It seems like it took awhile for the LR training to sink it. I had been missing 8-10 per LR section prior to my week hiatus, but after that I never missed more than 5 in a section.

Like I said, I don't know if this is considered "late bloomer," but it's one example of a somewhat significant jump in just a week. Hope this helps.

motiontodismiss
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Re: Is the "late bloomer" concept a myth?

Postby motiontodismiss » Thu May 27, 2010 12:02 am

God I hope not....

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suspicious android
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Re: Is the "late bloomer" concept a myth?

Postby suspicious android » Thu May 27, 2010 1:33 am

I'm an LSAT instructor and to me this sounds like something a company might say to keep students from being discouraged and quitting, which is surprisingly common (I'd say a good 30-50% of people drop out of courses). If you're not improving, there's something wrong. It's normal to hit a plateau, it's normal to be erratic, but if you really haven't improved at all there's something really wrong. I can't say what is wrong, whether it's you, your instructor or the class, but in two months you should be improving significantly on LR or LG. You really need to take a hard look at what's going on, why you're missing the questions you miss. No one gets better magically, your score improves because you understand things better, or you are able to do things faster. I don't really believe that people can't improve, I think everyone who can get through a four year college degree has the tools to get at least a 160, but that really might take months and months for some.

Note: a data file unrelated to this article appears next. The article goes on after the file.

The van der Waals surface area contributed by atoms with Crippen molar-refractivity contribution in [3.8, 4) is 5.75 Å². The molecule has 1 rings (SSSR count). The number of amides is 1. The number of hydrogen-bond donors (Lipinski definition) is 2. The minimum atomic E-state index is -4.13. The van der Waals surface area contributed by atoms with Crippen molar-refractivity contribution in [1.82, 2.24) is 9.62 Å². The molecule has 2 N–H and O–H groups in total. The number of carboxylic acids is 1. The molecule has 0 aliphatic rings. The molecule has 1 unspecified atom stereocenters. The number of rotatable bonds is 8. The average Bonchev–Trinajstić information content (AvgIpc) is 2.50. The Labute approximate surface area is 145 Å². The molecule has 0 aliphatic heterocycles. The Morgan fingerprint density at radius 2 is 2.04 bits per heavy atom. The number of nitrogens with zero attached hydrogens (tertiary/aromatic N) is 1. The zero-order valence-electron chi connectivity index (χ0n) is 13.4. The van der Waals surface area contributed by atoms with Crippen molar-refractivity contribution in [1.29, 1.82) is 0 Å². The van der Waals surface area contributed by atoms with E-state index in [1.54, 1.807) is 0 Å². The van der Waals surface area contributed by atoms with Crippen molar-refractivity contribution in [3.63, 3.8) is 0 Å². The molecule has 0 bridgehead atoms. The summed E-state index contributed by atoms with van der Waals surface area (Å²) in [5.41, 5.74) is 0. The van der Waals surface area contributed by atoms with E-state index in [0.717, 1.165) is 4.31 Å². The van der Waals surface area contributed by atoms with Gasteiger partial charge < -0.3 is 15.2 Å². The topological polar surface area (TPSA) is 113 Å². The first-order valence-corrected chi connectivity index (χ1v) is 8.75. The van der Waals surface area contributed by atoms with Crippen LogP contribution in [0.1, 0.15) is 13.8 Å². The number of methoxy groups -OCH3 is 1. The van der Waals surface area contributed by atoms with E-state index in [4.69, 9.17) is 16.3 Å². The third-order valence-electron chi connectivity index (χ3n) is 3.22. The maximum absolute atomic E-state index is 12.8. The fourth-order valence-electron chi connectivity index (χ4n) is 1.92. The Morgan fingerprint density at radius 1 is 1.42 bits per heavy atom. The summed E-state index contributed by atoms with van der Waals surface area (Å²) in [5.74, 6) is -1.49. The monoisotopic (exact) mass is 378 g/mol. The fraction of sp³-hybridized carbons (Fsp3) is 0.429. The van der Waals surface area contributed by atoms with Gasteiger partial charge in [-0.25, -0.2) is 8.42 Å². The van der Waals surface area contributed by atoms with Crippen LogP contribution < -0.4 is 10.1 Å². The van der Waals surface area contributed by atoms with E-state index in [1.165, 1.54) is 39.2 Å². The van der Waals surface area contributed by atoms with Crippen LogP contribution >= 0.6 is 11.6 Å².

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goawaybee
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Re: Is the "late bloomer" concept a myth?

Postby goawaybee » Thu May 27, 2010 10:05 am

I would say that it is indeed possible to experience the jumps. I had taken my first PT stone cold some time in march. scored a 149 or 150. didn't touch anything for some time, tore through LG bible in a day then took a few PT's in april and early may. Still doing terrible in games. Started scoring 154 on most of the PT's. I had the bright idea of taking one on a friday night starting at like 9pm. Well that didn't pan out, scored a 147. Got me down to say the least. I took 9 days off b/c at that point I felt with lack of consistency I was not prepared. On the next PT which was may 11th I scored a 157. The very next day I took another one and scored a 154. The last 4 I have taken have all been 157/158.